Facebook Messenger Rivals Facetime and Skype
June 27, 2016
It should come as no surprise to anyone that Facebook tries to muscle their way into every corner of online communication. With their acquisition of Instagram in 2012 and WhatsApp in 2014– one of it’s largest purchases to date– one can only imagine what will happen next. While the future of FB products are unclear, we look to one of Facebook’s top apps, Messenger, and how it’s leading the way in providing true solutions for connecting people and businesses in a direct, efficient, and smarter way.
Last week, Facebook introduced video calling in Messenger, allowing users to video-call any of their friends, wherever they are. Whether it be an iPhone with LTE in the States or an Android rocking 3G in Asia, the app makes the VoIP video calling feature direct competition for Facetime, as well as Skype, and Google Hangouts. The feature’s seamless integration with the app give users the option to video chat when text messaging just can’t say it.
Photo Courtesy of Facebook
In order to utilize FB messaging on mobile devices, the stand-alone app required a mandatory download which proved Facebook’s dedicated shift to branding its products. The simple, yet essential download, has enabled Facebook to expand its communication features; now allowing friends to make calls to video chat its newest features of money transfer. For half a billion users, Messenger has become a one-stop-shop on the most dominant social platform.
While this all sounds great for personal use, are there ways your business can benefit too? Mr. Zuckerberg thinks so. Generally speaking, social media serves as a great platform for providing immediate customer service. But still, communication between customers and businesses today are almost non-existent or essentially broken. Facebook looks to fix this broken line of communication with Messenger, focusing on tackling e-commerce elements within the app. In a traditional setting, customers are notified of updates on purchases via email or have to gain tracking and customer service information through a login on the website– too messy.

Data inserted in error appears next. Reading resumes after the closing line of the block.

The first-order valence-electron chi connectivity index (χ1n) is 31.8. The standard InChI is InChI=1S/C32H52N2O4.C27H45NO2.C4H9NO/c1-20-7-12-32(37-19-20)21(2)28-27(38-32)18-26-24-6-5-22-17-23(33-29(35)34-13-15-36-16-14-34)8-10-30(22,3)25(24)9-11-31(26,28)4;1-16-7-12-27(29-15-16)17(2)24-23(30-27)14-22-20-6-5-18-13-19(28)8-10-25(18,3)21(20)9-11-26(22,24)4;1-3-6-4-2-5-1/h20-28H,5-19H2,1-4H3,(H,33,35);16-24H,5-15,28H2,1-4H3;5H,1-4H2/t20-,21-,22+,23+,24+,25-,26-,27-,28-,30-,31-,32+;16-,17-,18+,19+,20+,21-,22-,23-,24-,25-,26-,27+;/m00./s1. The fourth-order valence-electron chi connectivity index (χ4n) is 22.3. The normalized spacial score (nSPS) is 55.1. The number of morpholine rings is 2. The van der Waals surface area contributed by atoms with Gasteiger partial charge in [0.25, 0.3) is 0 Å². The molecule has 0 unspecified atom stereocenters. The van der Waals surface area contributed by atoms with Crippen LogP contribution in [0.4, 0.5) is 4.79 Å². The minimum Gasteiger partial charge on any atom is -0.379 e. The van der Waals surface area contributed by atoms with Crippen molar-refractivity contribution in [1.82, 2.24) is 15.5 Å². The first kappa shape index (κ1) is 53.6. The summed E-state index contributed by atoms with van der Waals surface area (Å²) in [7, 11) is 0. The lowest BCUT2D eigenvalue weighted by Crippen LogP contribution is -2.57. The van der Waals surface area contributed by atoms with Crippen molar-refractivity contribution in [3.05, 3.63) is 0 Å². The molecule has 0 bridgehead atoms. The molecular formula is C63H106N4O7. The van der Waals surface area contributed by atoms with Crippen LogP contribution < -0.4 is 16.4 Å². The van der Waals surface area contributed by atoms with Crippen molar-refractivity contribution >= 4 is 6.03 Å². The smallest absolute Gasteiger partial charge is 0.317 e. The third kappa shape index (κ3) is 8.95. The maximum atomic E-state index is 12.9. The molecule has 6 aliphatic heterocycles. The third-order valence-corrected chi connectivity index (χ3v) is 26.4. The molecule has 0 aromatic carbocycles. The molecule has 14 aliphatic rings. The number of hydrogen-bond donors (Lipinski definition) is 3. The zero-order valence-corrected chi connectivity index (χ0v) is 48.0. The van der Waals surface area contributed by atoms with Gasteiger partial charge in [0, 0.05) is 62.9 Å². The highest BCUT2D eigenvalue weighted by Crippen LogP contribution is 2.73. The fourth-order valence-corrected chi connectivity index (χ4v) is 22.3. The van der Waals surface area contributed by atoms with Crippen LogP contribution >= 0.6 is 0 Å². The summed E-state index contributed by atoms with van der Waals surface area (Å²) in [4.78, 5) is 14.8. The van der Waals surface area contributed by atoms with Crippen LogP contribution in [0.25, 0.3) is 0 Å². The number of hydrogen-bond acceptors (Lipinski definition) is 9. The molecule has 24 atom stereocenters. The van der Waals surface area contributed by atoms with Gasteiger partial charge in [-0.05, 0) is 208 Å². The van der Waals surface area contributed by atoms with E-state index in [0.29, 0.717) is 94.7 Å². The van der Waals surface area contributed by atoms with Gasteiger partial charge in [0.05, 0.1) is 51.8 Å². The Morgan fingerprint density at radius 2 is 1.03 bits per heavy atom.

While something so fundamental as to enhance a user experience and develop a relationship between parties should be a no brainer, it has yet to exist. Facebook sees Messenger as a perfect candidate. Partnering up with two sites to explore this new element, the app can allow customers to receive updates on orders, tracking of shipments, as well as continue the convo, requesting to make changes directly to an order, for example.
Photo Courtesy of SNOTM
However, this high engagement between brand and user could start to blur the line between work and play. Do users really want to engage that much with a brand? Would brands get so enticed into a feature that connects them with their consumers to the point where it could get spammy or too sales-y? While brands in this day and age integrate transparency into their core values of a company, there will be people across FB that won’t want a full on relationship with a brand. And while many users will call foul on this, it might just be something we’ll all have to get used to 🙁